Uncertainty may also arise as to whether damage has been suffered by a customer. Many products are sold through distributors to retail establishments and then on to end users. An argument could be made that anyone who receives the product along that chain is the manufacturer’s customer. Some insurance policies limit the uncertainty by defining customers as end users, but some do not. Even such a definition does not eliminate potential ambiguity, such as in situations where a product is purchased and then incorporated into a larger product, such as a transmission for a car.

Second, contingent business interruption coverage is only provided if the physical damage to the suppliers’ or customers’ property which triggered the loss would have been covered if it had happened to the policyholder’s own property, and from the same cause. If a supplier’s factory was destroyed in an earthquake, an American policyholder will only have coverage for a resulting loss of profits if it has earthquake insurance for its own property. Damage caused by a tsunami would only trigger contingent business interruption coverage for a policyholder with flood insurance.

What is Contingent Extra Expense Insurance?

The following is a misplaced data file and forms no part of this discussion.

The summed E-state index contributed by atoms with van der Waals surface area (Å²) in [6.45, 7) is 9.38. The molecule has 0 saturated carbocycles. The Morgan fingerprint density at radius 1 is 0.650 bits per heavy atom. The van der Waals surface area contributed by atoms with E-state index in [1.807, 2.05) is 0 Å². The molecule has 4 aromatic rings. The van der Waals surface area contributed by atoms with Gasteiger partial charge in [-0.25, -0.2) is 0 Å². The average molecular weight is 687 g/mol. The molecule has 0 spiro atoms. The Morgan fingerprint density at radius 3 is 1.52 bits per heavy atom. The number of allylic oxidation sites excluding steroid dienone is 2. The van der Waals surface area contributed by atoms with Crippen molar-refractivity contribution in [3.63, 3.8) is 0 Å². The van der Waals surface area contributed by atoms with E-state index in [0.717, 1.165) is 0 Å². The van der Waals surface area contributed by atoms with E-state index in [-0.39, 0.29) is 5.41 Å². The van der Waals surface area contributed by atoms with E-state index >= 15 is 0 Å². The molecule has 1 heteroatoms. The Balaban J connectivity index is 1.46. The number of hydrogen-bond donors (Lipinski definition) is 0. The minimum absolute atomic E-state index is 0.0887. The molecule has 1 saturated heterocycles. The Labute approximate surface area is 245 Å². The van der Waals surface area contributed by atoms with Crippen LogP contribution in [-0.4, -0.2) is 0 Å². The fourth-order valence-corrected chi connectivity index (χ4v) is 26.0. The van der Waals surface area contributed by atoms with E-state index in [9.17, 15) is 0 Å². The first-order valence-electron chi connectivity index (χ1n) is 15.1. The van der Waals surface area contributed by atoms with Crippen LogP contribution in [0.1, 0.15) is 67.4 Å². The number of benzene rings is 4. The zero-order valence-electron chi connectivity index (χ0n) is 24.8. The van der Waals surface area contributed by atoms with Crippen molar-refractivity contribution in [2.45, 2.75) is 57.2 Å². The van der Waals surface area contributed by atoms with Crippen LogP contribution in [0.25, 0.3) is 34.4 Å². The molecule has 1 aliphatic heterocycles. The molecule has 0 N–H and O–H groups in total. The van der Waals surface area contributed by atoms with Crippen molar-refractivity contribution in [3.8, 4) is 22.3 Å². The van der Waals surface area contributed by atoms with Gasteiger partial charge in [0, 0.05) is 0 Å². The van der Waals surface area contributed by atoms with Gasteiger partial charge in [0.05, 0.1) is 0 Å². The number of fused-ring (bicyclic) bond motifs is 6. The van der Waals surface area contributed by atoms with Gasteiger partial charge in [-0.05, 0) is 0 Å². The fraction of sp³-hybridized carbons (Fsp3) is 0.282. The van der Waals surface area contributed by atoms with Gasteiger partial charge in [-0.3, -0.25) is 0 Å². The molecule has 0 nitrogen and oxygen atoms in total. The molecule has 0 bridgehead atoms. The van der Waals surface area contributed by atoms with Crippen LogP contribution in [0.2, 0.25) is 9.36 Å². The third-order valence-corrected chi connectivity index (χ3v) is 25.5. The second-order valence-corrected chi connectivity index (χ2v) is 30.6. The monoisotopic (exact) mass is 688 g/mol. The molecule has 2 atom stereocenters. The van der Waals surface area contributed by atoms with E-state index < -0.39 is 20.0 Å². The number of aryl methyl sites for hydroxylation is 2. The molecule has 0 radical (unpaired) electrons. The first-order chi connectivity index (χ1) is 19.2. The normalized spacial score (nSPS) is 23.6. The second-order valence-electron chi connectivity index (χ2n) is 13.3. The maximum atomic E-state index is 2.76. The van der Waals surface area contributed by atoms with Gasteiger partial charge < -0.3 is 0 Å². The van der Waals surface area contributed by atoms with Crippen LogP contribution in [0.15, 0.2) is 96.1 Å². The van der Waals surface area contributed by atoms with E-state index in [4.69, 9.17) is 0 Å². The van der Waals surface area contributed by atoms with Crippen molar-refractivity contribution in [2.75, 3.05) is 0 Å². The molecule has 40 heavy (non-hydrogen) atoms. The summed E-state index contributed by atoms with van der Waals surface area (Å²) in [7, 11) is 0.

Contingent extra expense coverage is extra expense insurance that applies when costs are incurred as a result of a business interruption caused by damage to the property of a supplier or customer. Like ordinary extra expense coverage, contingent extra expense insurance may be issued in one of two basic forms: 1) for extra expense to reduce loss and 2) for “pure” extra expense. The more common coverage insures only against extraordinary costs incurred to minimize or prevent a contingent business interruption loss. For example, in the example given above involving the destruction of a chemical manufacturing plant, contingent extra expense to reduce loss insurance would cover expenses incurred to find alternative ingredients at higher prices than the lost supply. Coverage for “pure” extra expense includes costs to minimize loss, but also insures against a wider scope of expenses incurred as a result of damage to the third party’s property.

Presenting and pursuing claims for contingent business interruption and contingent extra expense requires expertise, a plan, and aggressive execution. The time to begin those efforts is now, without waiting the weeks or months it might take to determine the scope of the loss.

 

 
Finley Harckham

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About the Author

Finley Harckham is a senior partner in Anderson Kill & Olick's New York office. He regularly represents corporate policyholders in insurance coverage matters and has successfully litigated, arbitrated and settled hundreds of complex coverage claims, including those involving business interruption, property loss, directors and officers liability, professional liability and general liability claims.

Robert M. Horkovich

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About the Author

Robert M. Horkovich is managing partner and shareholder in the New York office of Anderson Kill. He is a trial lawyer who has obtained more than $5 billion in settlements and judgments for policyholders from insurance companies.